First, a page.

Flaneuse – During the first world war The Woolfs lived at Hogarth House in Richmond (running a small publishing company, The Hogarth Press) but then moved back to Bloomsbury in 1924. It was here Virginia found great pleasure in walking the streets of London (like a flaneur —the term coined by Charles Baudelaire, for strolling and passionate wanderering of city streets), what she called ‘street hauntings’, when she watched people interacting with the city and perhaps more importantly felt a freedom (from society). “Woolf responded to the city at many levels, and she noticed that it seemed to effect a dissolution of the self, a sense that the boundaries between herself and the environment had been erased.” Her essay “Street Haunting”, published in 1927, was an attempt to discover how the pavement could shape the self. It was during this time she wrote her most well-known novels, Mrs Dalloway and To The Lighthouse.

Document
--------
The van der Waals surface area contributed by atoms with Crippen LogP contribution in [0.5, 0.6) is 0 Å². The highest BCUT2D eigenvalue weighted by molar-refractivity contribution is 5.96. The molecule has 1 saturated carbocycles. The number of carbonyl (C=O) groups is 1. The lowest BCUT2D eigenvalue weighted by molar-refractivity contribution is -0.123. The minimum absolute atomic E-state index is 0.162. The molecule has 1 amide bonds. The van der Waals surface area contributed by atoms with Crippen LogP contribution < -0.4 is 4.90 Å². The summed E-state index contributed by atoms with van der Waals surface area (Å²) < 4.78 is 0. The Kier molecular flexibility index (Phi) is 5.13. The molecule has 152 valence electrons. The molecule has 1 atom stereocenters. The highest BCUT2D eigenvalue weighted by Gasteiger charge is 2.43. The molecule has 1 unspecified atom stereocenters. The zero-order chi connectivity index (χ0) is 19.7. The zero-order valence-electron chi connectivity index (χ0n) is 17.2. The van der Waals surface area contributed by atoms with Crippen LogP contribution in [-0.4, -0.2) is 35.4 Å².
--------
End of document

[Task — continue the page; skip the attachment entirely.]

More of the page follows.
Feminist – Unlike many of her literary predecessors, Woolf aimed to give credence to the unspoken emotions and interpretations of women’s experience. She did this in two ways – by placing women and feminine themes at the forefront of her stories, and then, even more revelatory, by revealing the inner workings of their minds. She didn’t write about the rich and famous, she wrote about the unknown women and the detail of their daily lives. This was ground-breaking, no-one had quite managed to show the world from other’s eyes with such emotional clarity and empathy before.
Again out of her time, Woolf understood the importance of economic freedom for women. She championed the opportunity for them to earn their own money, understanding how fulfilling that could be. She wrote about the problems caused by the discrepancies in women’s salaries long before moves were made to change the law. In A Room of One’s Own, she famously espoused that without financial freedom, women cannot ever possess full creative or intellectual freedom.